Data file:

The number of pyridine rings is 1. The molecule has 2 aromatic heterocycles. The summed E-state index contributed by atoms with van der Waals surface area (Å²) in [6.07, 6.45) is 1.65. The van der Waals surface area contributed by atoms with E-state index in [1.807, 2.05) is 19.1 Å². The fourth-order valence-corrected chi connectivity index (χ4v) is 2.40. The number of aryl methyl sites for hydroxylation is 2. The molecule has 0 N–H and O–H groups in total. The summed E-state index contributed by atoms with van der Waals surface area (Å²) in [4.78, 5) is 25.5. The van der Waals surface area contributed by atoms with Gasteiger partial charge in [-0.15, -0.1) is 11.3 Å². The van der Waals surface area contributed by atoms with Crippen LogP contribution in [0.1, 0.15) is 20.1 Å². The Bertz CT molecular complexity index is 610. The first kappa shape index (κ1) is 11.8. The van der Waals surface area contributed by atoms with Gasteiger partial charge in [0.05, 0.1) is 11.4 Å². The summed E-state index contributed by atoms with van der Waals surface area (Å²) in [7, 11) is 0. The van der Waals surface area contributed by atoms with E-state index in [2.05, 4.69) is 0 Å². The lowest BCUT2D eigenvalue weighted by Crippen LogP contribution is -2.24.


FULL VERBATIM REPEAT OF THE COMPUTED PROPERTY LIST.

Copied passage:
The number of pyridine rings is 1. The molecule has 2 aromatic heterocycles. The summed E-state index contributed by atoms with van der Waals surface area (Å²) in [6.07, 6.45) is 1.65. The van der Waals surface area contributed by atoms with E-state index in [1.807, 2.05) is 19.1 Å². The fourth-order valence-corrected chi connectivity index (χ4v) is 2.40. The number of aryl methyl sites for hydroxylation is 2. The molecule has 0 N–H and O–H groups in total. The summed E-state index contributed by atoms with van der Waals surface area (Å²) in [4.78, 5) is 25.5. The van der Waals surface area contributed by atoms with Gasteiger partial charge in [-0.15, -0.1) is 11.3 Å². The van der Waals surface area contributed by atoms with Crippen LogP contribution in [0.1, 0.15) is 20.1 Å². The Bertz CT molecular complexity index is 610. The first kappa shape index (κ1) is 11.8. The van der Waals surface area contributed by atoms with Gasteiger partial charge in [0.05, 0.1) is 11.4 Å². The summed E-state index contributed by atoms with van der Waals surface area (Å²) in [7, 11) is 0. The van der Waals surface area contributed by atoms with E-state index in [2.05, 4.69) is 0 Å². The lowest BCUT2D eigenvalue weighted by Crippen LogP contribution is -2.24.